[8] Santorio, see “Insensible perspiration”
[9] Aquinas
[10] Steiner, Rudolph, Theosophy, 1910
[11] Burroughs, William S., The Western Lands, 1987
[12] Peter Newbrook, director, The Asphyx 1973
[13] Ibid
[14] Frazer, Sir James George, The Golden Bough, 1922
[15] Crookes, William, The Journal for Pyschical Research, “Being Certain Experiments on the Qualities of Psychical Waves,” 2.7, 1874
[16] Gygax, Gary, Monster Manual, 1974
[17] Shea, Robert, and Robert Anton Wilson, Illuminatus!, 1986.
[18] Crookes, “Certain Experiments”
[19] Kolchak:  The Night Stalker, “The Zombie,” September 20, 1974.
[20] Gaiman, Neil, Neverwhere, 1996.
[21] Wolfram, Harcout, New England Journal of Medicine, “Experiments on theUn-Dead,” 10.1, 1902.
[22] Wilder, Thorton, Our Town, 1937.
[23] Wolfram, Harcout, New England Journal of Medicine, “Orbital Mechanics of the Soul,” 11.3, 1903.
[24] John Carpenter, director, Halloween, 1978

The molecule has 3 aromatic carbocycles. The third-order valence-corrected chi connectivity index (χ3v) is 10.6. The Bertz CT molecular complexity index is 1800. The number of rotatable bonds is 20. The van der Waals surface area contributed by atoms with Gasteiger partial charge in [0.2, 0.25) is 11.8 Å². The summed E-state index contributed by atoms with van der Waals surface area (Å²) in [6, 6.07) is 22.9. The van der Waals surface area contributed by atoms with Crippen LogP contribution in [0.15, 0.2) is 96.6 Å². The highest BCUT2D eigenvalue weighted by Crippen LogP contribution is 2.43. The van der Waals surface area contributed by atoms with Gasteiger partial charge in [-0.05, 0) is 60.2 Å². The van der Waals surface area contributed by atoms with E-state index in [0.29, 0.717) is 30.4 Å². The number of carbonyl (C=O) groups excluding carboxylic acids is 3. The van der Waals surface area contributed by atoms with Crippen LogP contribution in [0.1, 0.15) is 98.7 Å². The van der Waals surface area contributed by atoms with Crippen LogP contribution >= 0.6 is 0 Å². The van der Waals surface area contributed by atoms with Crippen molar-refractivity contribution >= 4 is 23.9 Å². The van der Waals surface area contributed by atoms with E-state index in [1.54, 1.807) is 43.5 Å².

[25] Summers, Montague, The Vampire:  His Kith and Kin, 1928
[26] George Romero, Director, Day of the Dead, 1985.
[27] Stoker, Bram, Dracula, 1897.
[28] Freddie Francis, director, Dracula Has Risen from the Grave, 1968.
[29] Karl Freund, director, The Mummy, 1932.
[30] Stephen Sommers, director, The Mummy, 1999.
[31] Sidney J. Furie, director, The Entity, 1981.
[32] Wolfram, “Orbital Mechanics of the Soul.”
[33] Crookes, “Qualities of Psychical Waves”
[34] Macdougall, “Mass of Soul Dissolved in Solution.”
[35] Antonia Bird, director, Ravenous, 1999.
[36] Brightman, Robert A., Ethnohistory, “The Windigo in the Material World”,  35.4, 1988.

  1. Carl says:

    Well, you have my attention. I’m gobsmacked by the encyclopedic command you obviously have of these topics. Any chance we can get a foot-noted version of this?

  2. RickRussellTX says:

    I’m just amazed there were no references to ether or phlogiston. Or Dr. Duncan MacDougall.

  3. Lethargi says:

    I did not have the patience to read the entire post. But good for you for clearing that up for the two people that did.

  4. Moff says:

    You should probably stay up late, sick with fever, as often as possible.

    What about barrow-wights?

  5. Jeff Holland says:

    I have to admit, as soon as I clicked ‘read more’ all I could think of was this:

  6. braak says:

    Yeah, you should check it out now that I’ve added footnotes.